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Diction can refer to two aspects of a person's speech. It can either refer to the choice of words, or the way a person speaks, such as accent, intonation, or inflection. In light of these two aspects, unusual diction refers to when a person breaks the normal patterns of speaking. Here a a few examples.

First, if a person grew up in the street of New York and he stated that something was lower than a grasshopper's belly, it would seem odd. The imagery is not urban and most people in New York do not speak in that fashion. This would be an example of unusual diction in terms of word choice.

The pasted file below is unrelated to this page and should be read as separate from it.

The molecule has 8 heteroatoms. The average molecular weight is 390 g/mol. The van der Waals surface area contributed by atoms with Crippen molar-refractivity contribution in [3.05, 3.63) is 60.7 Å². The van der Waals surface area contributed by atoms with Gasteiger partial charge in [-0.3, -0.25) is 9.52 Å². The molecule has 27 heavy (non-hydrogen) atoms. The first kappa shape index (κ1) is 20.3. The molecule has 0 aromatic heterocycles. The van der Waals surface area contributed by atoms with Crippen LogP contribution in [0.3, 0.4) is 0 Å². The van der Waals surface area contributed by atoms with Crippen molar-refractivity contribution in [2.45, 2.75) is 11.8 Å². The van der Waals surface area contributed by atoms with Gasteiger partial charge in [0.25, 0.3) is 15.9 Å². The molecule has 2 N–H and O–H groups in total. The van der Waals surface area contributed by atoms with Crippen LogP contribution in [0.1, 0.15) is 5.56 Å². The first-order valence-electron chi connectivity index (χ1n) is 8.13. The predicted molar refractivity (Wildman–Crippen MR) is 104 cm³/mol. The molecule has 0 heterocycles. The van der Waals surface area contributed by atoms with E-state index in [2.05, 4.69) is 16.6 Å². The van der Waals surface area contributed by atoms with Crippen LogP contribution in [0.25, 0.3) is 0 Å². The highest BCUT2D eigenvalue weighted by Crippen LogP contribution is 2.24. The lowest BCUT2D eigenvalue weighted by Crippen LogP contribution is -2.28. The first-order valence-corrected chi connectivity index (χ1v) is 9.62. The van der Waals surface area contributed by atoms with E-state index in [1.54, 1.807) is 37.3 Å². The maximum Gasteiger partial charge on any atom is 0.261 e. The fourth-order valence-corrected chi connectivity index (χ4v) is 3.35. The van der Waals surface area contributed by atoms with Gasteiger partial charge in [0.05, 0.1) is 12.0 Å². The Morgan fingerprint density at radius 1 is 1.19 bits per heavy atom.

Second, if a person always spoke with a rising intonation, even in non-interrogative sentences, this would be another example of unusual diction. This pattern of speech would be particular to that person only, because a rising intonation should only occur in questions.

Many more examples could be multiplied. The point is that any break with the typical way people speak in a given culture can be classified as unusual diction.